Rep. Jim Welker of Loveland got a pass a few weeks ago for forwarding a racially charged e-mail about Katrina victims to his fellow lawmakers. Now we learn it wasn’t the first time he forwarded bigoted views to others — and that he was warned about it by his own party in 2003.
The 2003 e-mail is nothing short of disgusting. First, he quotes an article by a radical right group that says:
In surveys conducted by homosexuals, gay men admitted that they regularly swallow the semen and ingest the feces and urine of their partners. Such common practices have led to massive outbreaks of hepatitis, intestinal parasite, yeast infections, herpes, other deadly viral infections, even typhoid fever. Still, nothing under present law prevents active homosexuals — with or without AIDS — from working in food handling professions, or with elderly and young children, who are especially vulnerable to illness.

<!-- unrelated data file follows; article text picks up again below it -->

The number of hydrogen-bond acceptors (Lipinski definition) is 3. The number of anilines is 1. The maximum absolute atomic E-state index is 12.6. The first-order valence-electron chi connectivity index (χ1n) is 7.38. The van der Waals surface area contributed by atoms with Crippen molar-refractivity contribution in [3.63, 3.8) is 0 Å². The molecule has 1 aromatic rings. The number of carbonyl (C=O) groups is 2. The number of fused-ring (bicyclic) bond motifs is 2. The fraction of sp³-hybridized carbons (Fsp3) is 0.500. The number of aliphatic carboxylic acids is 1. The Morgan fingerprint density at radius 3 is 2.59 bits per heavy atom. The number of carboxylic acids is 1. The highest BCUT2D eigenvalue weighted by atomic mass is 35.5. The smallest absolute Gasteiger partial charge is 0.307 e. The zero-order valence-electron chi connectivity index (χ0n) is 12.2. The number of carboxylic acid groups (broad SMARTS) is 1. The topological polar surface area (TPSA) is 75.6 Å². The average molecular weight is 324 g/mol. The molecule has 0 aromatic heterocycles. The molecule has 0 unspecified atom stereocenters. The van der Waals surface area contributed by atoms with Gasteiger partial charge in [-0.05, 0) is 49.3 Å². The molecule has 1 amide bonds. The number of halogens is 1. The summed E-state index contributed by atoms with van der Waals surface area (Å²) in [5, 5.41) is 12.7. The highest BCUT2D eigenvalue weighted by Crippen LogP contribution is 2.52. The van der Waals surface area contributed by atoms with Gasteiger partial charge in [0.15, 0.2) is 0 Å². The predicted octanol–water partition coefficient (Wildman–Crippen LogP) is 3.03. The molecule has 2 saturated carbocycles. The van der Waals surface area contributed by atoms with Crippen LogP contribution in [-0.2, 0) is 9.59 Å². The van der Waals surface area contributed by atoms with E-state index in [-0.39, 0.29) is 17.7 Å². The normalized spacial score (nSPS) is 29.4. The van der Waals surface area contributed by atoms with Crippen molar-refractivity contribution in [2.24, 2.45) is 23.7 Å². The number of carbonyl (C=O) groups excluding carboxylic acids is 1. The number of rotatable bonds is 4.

He adds his own comment at the end:
Lately, there is a lot of talk about homosexual marriages, etc. From a health standpoint, the homosexual and lesbian behavior is not a healthy life style and can even result in early death. Our society worries about people wearing seat belts, losing weight, smoking, taking drugs and abusing alcohol. Where is our consistency?
When asked yesterday to respond to criticism over the discovery of the 2003 e-mail, Rep. Welker said:
Just because I send something doesn’t mean I agree with it,” Welker said Friday. “It’s like letters to the editors. It can be a very powerful tool for discussion.”Advertisement
I don’t thank that dog will hunt anymore. Check out this 2005 e-mail in which he forwarded an article blasting undocumented immigrants and blaming them for everything from gangs to drugs in our schools. While he says he doesn’t agree with everything in it, he also says:
We need to contact our leaders in Washington, DC, so they will make the necessary changes in the very near future for the sake of our great nation!
Rep. Welker appears to be a serial offender. How many passes should he get? Maybe there should be a new kind of three-strikes law. The first time, it’s a youthful indiscretion. The second time, it’s a regrettable lapse of judgment. The third time, you’re out.